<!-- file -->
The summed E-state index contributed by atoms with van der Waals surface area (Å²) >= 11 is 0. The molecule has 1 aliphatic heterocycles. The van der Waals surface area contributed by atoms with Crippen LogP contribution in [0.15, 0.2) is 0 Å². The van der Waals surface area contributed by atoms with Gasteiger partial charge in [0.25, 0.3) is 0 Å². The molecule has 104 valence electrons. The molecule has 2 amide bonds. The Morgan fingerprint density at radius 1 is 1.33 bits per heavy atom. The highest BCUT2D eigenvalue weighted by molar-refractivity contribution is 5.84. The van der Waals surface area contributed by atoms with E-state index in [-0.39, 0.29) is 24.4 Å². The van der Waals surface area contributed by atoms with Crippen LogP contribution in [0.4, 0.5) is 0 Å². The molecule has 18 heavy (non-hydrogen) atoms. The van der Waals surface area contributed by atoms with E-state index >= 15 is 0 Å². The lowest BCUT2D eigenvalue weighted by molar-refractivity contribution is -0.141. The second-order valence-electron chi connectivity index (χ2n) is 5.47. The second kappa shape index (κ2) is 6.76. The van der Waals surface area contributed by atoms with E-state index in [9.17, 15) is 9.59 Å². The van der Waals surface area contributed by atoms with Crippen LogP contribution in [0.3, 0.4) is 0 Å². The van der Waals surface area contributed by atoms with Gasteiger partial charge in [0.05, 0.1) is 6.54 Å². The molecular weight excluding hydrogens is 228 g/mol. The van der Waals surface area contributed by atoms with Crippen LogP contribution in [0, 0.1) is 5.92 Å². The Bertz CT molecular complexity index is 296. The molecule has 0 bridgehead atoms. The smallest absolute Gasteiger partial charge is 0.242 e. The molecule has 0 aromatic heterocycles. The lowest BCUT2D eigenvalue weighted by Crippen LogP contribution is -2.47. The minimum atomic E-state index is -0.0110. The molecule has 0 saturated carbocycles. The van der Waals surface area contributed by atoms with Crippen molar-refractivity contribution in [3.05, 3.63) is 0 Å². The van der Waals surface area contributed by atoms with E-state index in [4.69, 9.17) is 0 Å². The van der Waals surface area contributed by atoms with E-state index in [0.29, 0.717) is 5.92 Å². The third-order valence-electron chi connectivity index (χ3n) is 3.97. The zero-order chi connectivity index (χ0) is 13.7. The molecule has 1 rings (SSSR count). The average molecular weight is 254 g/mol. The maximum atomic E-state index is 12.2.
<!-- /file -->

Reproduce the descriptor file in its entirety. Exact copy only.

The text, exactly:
The summed E-state index contributed by atoms with van der Waals surface area (Å²) >= 11 is 0. The molecule has 1 aliphatic heterocycles. The van der Waals surface area contributed by atoms with Crippen LogP contribution in [0.15, 0.2) is 0 Å². The van der Waals surface area contributed by atoms with Gasteiger partial charge in [0.25, 0.3) is 0 Å². The molecule has 104 valence electrons. The molecule has 2 amide bonds. The Morgan fingerprint density at radius 1 is 1.33 bits per heavy atom. The highest BCUT2D eigenvalue weighted by molar-refractivity contribution is 5.84. The van der Waals surface area contributed by atoms with E-state index in [-0.39, 0.29) is 24.4 Å². The van der Waals surface area contributed by atoms with Crippen LogP contribution in [0.4, 0.5) is 0 Å². The molecule has 18 heavy (non-hydrogen) atoms. The van der Waals surface area contributed by atoms with E-state index >= 15 is 0 Å². The lowest BCUT2D eigenvalue weighted by molar-refractivity contribution is -0.141. The second-order valence-electron chi connectivity index (χ2n) is 5.47. The second kappa shape index (κ2) is 6.76. The van der Waals surface area contributed by atoms with E-state index in [9.17, 15) is 9.59 Å². The van der Waals surface area contributed by atoms with Crippen LogP contribution in [0.3, 0.4) is 0 Å². The van der Waals surface area contributed by atoms with Gasteiger partial charge in [0.05, 0.1) is 6.54 Å². The molecular weight excluding hydrogens is 228 g/mol. The van der Waals surface area contributed by atoms with Crippen LogP contribution in [0, 0.1) is 5.92 Å². The Bertz CT molecular complexity index is 296. The molecule has 0 bridgehead atoms. The smallest absolute Gasteiger partial charge is 0.242 e. The molecule has 0 aromatic heterocycles. The lowest BCUT2D eigenvalue weighted by Crippen LogP contribution is -2.47. The minimum atomic E-state index is -0.0110. The molecule has 0 saturated carbocycles. The van der Waals surface area contributed by atoms with Crippen molar-refractivity contribution in [3.05, 3.63) is 0 Å². The van der Waals surface area contributed by atoms with E-state index in [4.69, 9.17) is 0 Å². The van der Waals surface area contributed by atoms with E-state index in [0.29, 0.717) is 5.92 Å². The third-order valence-electron chi connectivity index (χ3n) is 3.97. The zero-order chi connectivity index (χ0) is 13.7. The molecule has 1 rings (SSSR count). The average molecular weight is 254 g/mol. The maximum atomic E-state index is 12.2.